Before Ronna Romney McDaniel took over as Republican National Committee chairwoman earlier this year, President Donald Trump had a request: Would she be willing to stop using her middle name publicly?
Trump followed up by saying in a lighthearted way that McDaniel, the niece of Mitt Romney, could do what she wanted, according to two people familiar with the comments. But the change was soon plain for all to see. Though she had used her maiden name for years in Michigan, where her grandfather had been governor, McDaniel dropped "Romney" from most official party communications and has rarely used it since.
The moment offers a window on Trump's complicated and often tense relationship with the 2012 Republican presidential nominee, who has remained a frequent critic of the president and is considering a Senate campaign next year in Utah. The pair's history stretches from Romney's pained courtship of Trump's endorsement in 2012 to Trump's searing criticism of Romney in 2016, when he called his predecessor a "stone cold loser" who blew an easy chance to beat then-President Barack Obama.
Those tensions were on display again this week, when White House aides scripted a trip to Utah with a single political goal in mind: to convince Sen. Orrin Hatch, R-Utah, to run for reelection and thwart Romney from mounting his own bid for the seat, according to a senior White House official involved in the preparations.
The White House focus on wooing Hatch, 83, who aides see as a loyal supporter and reliable vote, is part of a growing behind-the-scenes effort to prepare for a difficult 2018 election season. The senior official, who along with others requested anonymity to discuss the relationship, said the White House worries that Romney would continue voicing open hostility to the president on issues such as the endorsement of Alabama Senate candidate Roy Moore.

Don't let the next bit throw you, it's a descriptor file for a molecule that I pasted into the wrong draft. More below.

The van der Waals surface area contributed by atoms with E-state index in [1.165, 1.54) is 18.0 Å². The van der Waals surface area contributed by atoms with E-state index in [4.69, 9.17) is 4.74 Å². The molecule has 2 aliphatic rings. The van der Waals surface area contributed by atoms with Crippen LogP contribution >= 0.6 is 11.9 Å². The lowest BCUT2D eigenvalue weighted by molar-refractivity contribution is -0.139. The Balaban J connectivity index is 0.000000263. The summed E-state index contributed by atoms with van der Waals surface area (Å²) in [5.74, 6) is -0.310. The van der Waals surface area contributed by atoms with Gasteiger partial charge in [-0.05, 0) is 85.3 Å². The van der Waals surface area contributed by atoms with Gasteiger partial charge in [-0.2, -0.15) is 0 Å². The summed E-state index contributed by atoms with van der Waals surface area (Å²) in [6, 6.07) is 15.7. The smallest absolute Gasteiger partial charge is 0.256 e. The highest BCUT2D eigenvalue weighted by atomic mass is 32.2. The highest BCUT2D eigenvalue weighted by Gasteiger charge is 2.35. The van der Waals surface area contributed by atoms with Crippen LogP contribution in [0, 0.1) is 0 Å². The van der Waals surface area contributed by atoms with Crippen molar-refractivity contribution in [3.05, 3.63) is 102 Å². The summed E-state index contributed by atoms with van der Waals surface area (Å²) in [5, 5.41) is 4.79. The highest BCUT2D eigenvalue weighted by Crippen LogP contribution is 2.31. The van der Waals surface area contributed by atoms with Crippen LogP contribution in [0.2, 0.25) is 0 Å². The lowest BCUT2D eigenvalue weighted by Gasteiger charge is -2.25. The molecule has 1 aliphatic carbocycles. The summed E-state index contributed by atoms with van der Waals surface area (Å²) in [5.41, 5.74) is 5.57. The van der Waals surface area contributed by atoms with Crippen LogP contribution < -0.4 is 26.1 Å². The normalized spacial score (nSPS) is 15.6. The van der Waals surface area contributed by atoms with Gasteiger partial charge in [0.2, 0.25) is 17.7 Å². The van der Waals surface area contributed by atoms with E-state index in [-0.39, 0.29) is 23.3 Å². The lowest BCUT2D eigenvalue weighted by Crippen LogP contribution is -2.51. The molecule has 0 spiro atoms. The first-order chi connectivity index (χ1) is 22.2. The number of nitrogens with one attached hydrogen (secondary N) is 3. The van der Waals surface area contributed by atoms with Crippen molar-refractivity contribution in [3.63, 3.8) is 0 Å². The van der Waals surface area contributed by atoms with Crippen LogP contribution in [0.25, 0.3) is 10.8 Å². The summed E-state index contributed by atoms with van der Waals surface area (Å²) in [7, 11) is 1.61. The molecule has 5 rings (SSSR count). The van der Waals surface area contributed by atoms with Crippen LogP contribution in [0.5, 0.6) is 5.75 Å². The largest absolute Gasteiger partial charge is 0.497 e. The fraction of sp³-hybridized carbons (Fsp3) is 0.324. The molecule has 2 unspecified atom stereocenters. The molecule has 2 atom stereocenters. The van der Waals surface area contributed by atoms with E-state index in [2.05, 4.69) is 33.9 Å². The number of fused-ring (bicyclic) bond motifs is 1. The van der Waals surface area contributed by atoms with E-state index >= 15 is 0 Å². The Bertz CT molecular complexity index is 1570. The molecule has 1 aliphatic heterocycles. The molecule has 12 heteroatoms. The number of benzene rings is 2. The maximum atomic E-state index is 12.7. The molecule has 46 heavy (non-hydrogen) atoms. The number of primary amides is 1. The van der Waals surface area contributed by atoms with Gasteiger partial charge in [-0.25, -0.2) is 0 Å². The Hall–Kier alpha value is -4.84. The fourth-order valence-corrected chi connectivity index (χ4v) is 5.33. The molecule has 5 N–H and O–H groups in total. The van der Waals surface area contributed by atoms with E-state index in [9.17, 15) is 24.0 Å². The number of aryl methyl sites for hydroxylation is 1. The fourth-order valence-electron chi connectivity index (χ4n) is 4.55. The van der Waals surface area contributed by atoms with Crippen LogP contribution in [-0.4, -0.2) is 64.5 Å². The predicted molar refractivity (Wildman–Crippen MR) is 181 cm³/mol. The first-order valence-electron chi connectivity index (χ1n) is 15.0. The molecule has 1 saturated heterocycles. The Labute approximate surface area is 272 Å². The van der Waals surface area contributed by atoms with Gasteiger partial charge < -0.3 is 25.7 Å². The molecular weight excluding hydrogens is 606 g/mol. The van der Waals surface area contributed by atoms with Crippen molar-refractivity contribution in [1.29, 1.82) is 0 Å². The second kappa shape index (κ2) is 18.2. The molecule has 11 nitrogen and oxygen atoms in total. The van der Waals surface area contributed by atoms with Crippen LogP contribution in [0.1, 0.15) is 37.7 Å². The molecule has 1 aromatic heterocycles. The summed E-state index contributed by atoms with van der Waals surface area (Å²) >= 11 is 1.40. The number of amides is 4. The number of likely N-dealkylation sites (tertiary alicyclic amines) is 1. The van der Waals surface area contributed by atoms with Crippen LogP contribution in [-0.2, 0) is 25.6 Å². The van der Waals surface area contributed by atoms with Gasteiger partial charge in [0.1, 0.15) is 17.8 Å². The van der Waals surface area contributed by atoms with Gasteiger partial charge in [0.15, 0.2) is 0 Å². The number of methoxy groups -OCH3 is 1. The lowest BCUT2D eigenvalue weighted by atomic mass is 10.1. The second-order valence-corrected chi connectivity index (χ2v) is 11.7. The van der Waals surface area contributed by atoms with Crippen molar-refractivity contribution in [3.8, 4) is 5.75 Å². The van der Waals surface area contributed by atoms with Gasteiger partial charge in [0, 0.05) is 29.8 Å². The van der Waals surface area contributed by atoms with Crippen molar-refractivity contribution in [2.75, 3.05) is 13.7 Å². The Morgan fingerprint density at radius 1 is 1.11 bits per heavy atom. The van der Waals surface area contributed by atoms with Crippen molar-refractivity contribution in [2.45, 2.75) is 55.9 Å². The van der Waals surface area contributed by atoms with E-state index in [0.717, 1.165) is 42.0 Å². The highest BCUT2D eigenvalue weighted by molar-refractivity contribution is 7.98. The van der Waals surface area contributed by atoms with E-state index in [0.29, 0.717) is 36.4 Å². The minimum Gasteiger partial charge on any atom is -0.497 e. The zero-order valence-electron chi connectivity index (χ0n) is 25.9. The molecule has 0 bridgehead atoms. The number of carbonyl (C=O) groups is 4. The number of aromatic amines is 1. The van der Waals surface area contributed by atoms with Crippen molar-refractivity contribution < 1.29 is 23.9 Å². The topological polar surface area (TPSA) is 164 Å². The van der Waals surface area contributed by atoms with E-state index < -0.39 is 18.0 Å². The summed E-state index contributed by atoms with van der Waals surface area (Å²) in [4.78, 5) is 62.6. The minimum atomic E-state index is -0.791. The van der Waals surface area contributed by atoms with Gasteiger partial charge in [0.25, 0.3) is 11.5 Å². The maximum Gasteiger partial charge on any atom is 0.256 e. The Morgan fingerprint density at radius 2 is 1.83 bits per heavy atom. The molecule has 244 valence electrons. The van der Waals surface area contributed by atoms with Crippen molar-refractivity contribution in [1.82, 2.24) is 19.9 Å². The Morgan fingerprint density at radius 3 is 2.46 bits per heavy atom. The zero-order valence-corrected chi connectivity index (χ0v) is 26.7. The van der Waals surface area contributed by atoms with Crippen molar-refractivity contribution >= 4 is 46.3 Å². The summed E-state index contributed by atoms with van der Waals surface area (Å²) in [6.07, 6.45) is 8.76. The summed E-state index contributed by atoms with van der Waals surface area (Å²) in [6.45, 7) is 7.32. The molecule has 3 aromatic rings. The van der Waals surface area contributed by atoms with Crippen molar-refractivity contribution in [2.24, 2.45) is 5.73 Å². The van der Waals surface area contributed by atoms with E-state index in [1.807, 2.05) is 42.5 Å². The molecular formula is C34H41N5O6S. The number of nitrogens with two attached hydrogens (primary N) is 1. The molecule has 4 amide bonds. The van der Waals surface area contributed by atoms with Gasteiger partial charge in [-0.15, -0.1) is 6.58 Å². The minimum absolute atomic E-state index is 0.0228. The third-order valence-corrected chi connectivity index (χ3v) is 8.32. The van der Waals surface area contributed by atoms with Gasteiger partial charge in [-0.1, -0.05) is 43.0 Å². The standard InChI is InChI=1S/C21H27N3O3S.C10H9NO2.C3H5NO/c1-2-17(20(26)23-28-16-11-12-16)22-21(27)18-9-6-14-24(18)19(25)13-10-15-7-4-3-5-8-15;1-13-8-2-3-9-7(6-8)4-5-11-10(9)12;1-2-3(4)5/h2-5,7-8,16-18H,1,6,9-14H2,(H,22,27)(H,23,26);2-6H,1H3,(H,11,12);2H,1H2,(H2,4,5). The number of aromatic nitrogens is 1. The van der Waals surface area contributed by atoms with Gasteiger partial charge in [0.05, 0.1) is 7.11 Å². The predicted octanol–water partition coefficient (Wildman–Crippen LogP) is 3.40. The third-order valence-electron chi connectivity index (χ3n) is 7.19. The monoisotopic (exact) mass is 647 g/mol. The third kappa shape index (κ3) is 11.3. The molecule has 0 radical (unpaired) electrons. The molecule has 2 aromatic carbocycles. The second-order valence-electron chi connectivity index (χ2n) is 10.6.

"We hope you continue to serve your state and your country in the Senate for a very long time to come," Trump told Hatch in his prepared remarks Monday.
White House officials say the personal relationship between Trump and Romney has improved in the last year, despite the behind-the-scenes maneuvering and Romney's continued criticism. "Mitt's a good man," Trump told the press on the ground in Utah. Trump later called Romney to discuss policy and to ask about Romney's family, said a White House adviser.
But Trump's advisers have long been wary of any public Trump embrace of Romney. Last December, when Romney was being considered for secretary of state, he dined with Trump over a dinner of frogs' legs at Jean-Georges restaurant in Trump Tower. After the dinner, Kellyanne Conway, who is now a senior White House aide, said that Trump's voters would "feel betrayed to think that Gov. Romney would get the most prominent Cabinet post after he went so far out of his way to hurt Donald Trump."
Trump was pleased that McDaniel mostly stopped using the Romney moniker, according to a senior administration and an adviser. Trump's request to drop the maiden name, advisers said, came around the time he noted to others that "Romney" often prompted boos at his events.
Former White House strategist Stephen Bannon, who continues to speak privately with Trump, launched a separate personal attack on Romney and his family at a rally Tuesday in Alabama.
Bannon denounced Romney, who has criticized Moore, for hiding "behind your religion" by going on a Mormon religious mission when he was younger and avoiding service in the Vietnam War. Bannon also called out Romney's five sons for not serving in the military.
The comments created a backlash in Utah, with Hatch, Republican Gov. Gary Herbert and Sen. Mike Lee, R-Utah, all condemning Bannon for criticizing Romney's religious mission. "Mitt is a close friend, and I resent attacks on anyone's religion, especially my own," said Hatch.
But conservatives with ties to Bannon say they plan to keep attacking Romney if he moves toward a Senate campaign with the goal of blunting his impact as a critic of Trump on the national stage.
"If elected, Mitt Romney would take the role as America's number one 'never Trumper,'" said one conservative strategist aligned with Bannon on Thursday, who requested anonymity to discuss strategy. "If he does decide to run I think he can expect a full-on carpet bombing from conservatives coming his way."